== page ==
The Developmental Psychology program in the Department of Psychological Sciences at the University of Connecticut invites highly motivated students to join its PhD program in Fall 2020.
We offer students an integrative research and training program with strengths in cognitive development, language acquisition, socio-emotional development, and developmental cognitive neuroscience. Our Developmental faculty and students are integral members of several multi-disciplinary initiatives at UConn, including the Connecticut Institute for the Brain and Cognitive Sciences, the Center for the Ecological Study of Perception and Action, the Brain Imaging Research Center, an NSF Research Traineeship in the Science of Learning, and UConn KiDS (Kids in Developmental Science) – a university-wide consortium that supports participant recruitment and community engagement. Several faculty and students have ties to the departments of Linguistics, Philosophy, and Speech, Language, and Hearing Sciences, as well as to Haskins Laboratories.
UConn’s core developmental laboratories include (* labs recruiting for Fall 2020):
*Dr. Kimberly Cuevas‘ C.A.P. Lab investigates how underlying brain-behavior associations contribute to the development of early cognitive processes (e.g., imitation, memory, learning, executive function). http://kidcaplab.uconn.edu/
*Dr. Umay Suanda’s Communication and Development Lab studies how the input and early experiences shape language development, the mechanisms of word learning, and the dynamics of early social interactions. http://comdev.uconn.edu/
*Dr. Marie Coppola‘s Language Creation Lab focuses on the role of the learner in language development, the emergence of new (sign) languages and the relationship of language experience to cognitive development, particularly numerical cognition. http://languagecreationlab.uconn.edu/
Drs. Jim Green and Gwen Gustafson direct the Infancy Lab, which focuses on social and prelinguistic development in the first two years of life, especially the roles that changes in infants’ capabilities play in altering the caregiving environment. http://psych.uconn.edu/faculty/james-a-green/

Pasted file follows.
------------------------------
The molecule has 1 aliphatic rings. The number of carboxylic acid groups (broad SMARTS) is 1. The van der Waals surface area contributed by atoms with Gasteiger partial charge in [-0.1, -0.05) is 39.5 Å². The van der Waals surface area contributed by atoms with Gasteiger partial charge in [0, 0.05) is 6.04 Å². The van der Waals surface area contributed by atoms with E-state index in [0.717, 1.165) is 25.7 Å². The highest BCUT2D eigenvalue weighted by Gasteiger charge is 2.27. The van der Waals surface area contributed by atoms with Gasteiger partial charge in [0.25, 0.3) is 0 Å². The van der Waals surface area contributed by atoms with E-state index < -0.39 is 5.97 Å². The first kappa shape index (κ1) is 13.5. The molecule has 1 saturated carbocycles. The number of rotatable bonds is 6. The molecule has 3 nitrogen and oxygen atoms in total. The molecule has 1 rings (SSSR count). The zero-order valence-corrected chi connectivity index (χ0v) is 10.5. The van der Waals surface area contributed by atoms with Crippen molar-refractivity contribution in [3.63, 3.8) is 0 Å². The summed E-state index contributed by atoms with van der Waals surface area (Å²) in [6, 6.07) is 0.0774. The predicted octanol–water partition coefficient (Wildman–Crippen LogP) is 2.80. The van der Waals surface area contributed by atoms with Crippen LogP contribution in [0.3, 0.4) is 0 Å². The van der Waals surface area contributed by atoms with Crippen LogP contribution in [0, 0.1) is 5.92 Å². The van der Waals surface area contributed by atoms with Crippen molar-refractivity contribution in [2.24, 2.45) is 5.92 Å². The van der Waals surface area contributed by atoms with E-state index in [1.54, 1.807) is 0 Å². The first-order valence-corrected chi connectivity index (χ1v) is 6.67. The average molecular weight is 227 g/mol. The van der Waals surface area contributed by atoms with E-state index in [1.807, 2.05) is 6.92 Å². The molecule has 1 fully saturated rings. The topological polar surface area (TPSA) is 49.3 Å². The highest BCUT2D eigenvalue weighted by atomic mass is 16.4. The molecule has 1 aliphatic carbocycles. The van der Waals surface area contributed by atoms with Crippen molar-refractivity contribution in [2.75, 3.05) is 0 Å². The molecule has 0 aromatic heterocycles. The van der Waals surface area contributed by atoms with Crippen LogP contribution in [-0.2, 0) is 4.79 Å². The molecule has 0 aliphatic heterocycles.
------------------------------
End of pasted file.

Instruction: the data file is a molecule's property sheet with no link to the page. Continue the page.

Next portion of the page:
*Dr. Nicole Landi‘s lab examines reading and language development in typically developing children and in children with reading and/or language disorders using cognitive neuroscience approaches (ERP, MRI, & imaging genetic analyses). http://landi.lab.uconn.edu/
*Dr. Letitia Naigles‘ Child Language Lab investigates the influences of environment and biology on children’s acquisition of language, comparing children learning a variety of languages as well as children with neurodevelopmental disorders such as autism. http://cll.uconn.edu/
*Dr. Adam Sheya‘s Lab investigates the relationship between the process of perceiving and acting and the development of learning, exploration and problem solving between late infancy and 5 years of age. http://psych.uconn.edu/faculty/adam-sheya/
*Dr. Rhiannon Smith‘s Social and Emotional Development Lab investigates the impact of friendships and other peer relationships on social and emotional adjustment in childhood and adolescence. http://psych.uconn.edu/faculty/rhiannon-smith/
Graduate students are funded for five years through research assistantships, teaching assistantships, and fellowships. The Department of Psychological Sciences and the University of Connecticut are committed to building and supporting a multicultural and diverse community of students, faculty and staff. We thus encourage applications from members of populations traditionally underrepresented in the academy.
To learn more about our program and the application process:
Applications received by December 1 2019 will be given preferential status for financial support (Departmental and University fellowships, teaching assistantships and research assistantships); applications will continue to be accepted and reviewed for admission until January 1 2020. If you would like more information about the graduate program or a specific lab, please contact the PIs directly.